‘Groundhog Day’ is 30 years old and Woodstock’s celebration is going strong

Festivities kick off Feb. 1 and continue through weekend

Woodstock Mayor Mike Turner tries to determine if Woodstock Willie saw or did not see his shadow as Willie is held by handler Mark Szafarn Wednesday, Feb, 2, 2022, during the annual Groundhog Day Prognostication on the Woodstock Square. This is the 30th anniversary of when the movie “Groundhogs Day” was filmed in Woodstock.

Groundhog Day” hit the big screen 30 years ago this year, a year after the iconic comedy was filmed in Woodstock, and, in keeping with the movie’s plot, the city hopes this year’s festival looks similar to previous ones.

Many of the events will be similar to previous years, Woodstock Groundhog Days Chairman Rick Bellairs said. Like the movie, which features a weatherman stuck in a loop reliving the same day, those involved in the festival try to keep a similar feel.

“It changes, fluctuates a little bit,” Bellairs said. “Most of it repeats every year.”

The festivities, for example, often include visits from people who were part of making the movie and story. This year that will be Danny Rubin, who co-wrote the screenplay with Harold Ramus, according to the Groundhog Days website.

Woodstock created a yearly tradition of celebrating Groundhog Day on Feb. 2, with a weekend of festivities, following the 1992 filming of “Groundhog Day,” said Bellairs, who also appeared as an extra in the film.

The yearly tradition began slowly, as only a few people originally celebrated, Bellairs said. But over the years, the celebration has grown into a full festival with almost two dozen events over the course of five days.

Some of those developments have included getting a mascot, Woodstock Willie, and having a real groundhog at the prognostication ceremony who may see its shadow.

Today, people visit to Woodstock just to see where the movie was filmed, Bellairs said. While the movie takes place in Pennsylvania, when people think of Groundhog Day, the image in their mind is Woodstock.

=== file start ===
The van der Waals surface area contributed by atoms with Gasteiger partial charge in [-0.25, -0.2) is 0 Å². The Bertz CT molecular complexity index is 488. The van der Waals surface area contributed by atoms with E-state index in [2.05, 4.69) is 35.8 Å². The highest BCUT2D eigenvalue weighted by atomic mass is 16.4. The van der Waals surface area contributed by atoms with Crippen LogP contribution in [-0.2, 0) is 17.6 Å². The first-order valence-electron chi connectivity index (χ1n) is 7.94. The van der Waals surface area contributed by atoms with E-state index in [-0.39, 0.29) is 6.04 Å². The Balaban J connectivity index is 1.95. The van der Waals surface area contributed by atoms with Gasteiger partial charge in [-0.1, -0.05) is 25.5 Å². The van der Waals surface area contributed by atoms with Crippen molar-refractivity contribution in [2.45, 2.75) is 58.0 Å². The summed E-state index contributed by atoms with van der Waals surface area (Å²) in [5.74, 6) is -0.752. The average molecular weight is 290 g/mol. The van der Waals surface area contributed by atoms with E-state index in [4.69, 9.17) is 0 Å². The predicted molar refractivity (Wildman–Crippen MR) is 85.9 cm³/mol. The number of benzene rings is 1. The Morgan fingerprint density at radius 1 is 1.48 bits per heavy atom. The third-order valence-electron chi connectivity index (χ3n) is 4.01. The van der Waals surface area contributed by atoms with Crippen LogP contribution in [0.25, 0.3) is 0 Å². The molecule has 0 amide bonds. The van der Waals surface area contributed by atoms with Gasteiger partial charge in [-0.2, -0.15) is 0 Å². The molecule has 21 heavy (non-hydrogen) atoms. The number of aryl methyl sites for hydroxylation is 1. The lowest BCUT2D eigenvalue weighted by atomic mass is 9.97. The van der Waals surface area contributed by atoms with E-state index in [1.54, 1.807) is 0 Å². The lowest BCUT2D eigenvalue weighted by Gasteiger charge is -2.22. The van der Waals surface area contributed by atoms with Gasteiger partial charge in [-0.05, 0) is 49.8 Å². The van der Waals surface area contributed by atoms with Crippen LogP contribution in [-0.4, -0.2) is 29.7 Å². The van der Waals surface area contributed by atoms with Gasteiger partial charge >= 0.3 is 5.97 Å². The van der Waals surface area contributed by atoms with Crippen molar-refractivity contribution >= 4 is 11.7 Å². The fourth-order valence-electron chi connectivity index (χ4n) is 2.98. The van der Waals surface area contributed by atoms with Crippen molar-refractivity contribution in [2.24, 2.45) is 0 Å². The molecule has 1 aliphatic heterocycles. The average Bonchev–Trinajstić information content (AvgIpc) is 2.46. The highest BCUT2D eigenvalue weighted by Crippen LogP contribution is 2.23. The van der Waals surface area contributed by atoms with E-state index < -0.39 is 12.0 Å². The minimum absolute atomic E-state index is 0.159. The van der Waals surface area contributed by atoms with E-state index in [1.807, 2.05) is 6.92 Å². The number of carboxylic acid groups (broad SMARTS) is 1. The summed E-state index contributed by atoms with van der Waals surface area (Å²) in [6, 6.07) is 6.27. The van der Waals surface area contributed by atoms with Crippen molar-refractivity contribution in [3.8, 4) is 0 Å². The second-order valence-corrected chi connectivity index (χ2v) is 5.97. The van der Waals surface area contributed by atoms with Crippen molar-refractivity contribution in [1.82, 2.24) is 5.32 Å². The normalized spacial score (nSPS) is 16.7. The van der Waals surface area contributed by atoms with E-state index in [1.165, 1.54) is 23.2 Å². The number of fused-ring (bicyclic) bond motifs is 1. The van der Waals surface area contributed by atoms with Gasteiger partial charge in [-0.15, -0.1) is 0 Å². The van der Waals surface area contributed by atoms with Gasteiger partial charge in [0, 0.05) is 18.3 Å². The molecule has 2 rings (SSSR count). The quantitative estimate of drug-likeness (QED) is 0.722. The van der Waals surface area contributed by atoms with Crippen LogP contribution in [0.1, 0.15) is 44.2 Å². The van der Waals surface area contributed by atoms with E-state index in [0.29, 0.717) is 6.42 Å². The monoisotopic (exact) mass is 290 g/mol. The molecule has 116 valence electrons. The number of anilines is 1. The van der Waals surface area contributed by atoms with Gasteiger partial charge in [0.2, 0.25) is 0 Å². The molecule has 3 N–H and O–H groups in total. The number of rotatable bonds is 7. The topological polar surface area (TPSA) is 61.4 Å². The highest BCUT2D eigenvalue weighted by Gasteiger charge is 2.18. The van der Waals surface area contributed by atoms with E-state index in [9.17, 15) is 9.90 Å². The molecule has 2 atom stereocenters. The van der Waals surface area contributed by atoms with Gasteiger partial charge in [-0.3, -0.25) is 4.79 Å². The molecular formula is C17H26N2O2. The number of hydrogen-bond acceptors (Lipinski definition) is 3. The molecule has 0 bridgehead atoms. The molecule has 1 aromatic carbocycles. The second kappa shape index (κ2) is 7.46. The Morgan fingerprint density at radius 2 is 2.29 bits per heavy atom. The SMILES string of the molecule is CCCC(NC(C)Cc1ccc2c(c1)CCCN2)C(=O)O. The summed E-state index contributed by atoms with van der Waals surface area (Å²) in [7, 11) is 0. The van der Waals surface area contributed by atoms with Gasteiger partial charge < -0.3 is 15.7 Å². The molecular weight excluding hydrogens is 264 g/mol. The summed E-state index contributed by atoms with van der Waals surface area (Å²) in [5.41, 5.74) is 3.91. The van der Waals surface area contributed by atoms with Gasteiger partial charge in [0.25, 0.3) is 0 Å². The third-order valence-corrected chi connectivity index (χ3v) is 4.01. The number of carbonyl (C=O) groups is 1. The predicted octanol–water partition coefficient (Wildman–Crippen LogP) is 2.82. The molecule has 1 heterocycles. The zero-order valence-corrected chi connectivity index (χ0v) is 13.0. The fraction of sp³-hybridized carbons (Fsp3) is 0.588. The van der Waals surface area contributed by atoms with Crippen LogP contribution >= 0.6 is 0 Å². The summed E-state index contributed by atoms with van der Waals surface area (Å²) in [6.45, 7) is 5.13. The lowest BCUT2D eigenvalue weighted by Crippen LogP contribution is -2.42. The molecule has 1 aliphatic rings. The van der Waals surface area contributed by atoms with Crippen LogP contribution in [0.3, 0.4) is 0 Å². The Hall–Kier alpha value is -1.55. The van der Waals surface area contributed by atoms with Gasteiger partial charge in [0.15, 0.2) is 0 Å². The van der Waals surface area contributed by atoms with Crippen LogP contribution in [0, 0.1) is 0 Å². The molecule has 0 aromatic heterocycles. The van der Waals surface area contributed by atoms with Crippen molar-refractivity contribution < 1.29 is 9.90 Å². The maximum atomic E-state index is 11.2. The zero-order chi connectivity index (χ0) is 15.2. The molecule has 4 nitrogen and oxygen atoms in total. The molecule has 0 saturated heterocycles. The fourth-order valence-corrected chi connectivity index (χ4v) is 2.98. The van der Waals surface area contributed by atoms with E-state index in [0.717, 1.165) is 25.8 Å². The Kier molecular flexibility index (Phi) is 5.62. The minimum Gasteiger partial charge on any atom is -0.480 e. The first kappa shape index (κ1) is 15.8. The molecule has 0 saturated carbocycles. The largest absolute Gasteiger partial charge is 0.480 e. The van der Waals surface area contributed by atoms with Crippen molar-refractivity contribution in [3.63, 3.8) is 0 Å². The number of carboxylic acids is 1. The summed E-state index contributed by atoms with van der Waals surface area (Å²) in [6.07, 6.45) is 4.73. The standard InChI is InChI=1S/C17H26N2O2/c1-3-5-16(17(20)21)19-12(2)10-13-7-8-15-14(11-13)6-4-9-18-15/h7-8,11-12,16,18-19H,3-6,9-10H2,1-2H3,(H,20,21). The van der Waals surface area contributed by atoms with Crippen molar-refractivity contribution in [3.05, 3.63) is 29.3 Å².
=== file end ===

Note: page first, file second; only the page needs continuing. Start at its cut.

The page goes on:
“When they made the movie, we had no idea it would have this lasting effect,” Bellairs said. “It’s more popular than when it came out and has a cult following.”

Being in Woodstock also brought some advantages for the movie. For one, at the time, those involved with the movie wanted it to be based in Punxsutawney, Pennsylvania, which is home to a famous Groundhog Day celebration, but didn’t feel it was as picturesque.

Filming in a different location also granted the filmmakers some creative license, Bellairs said. It also allowed lead actor Bill Murray and director Harold Ramis to be closer to home, as both were from the Chicago area.

“Harold Ramis was brought to Woodstock, and they went up into the bell tower of the Opera House,” Bellairs said. “They looked down on the Square, and Ramis said, ‘Yes, this will work.’ ”

One of the more popular events during the weekend are the several walking tours, which takes people through a tour of the city to important sites from the movie. The most popular of those sites is the puddle Bill Murray steps in several times.

The movie will also be showing several times throughout the weekend, Bellairs said.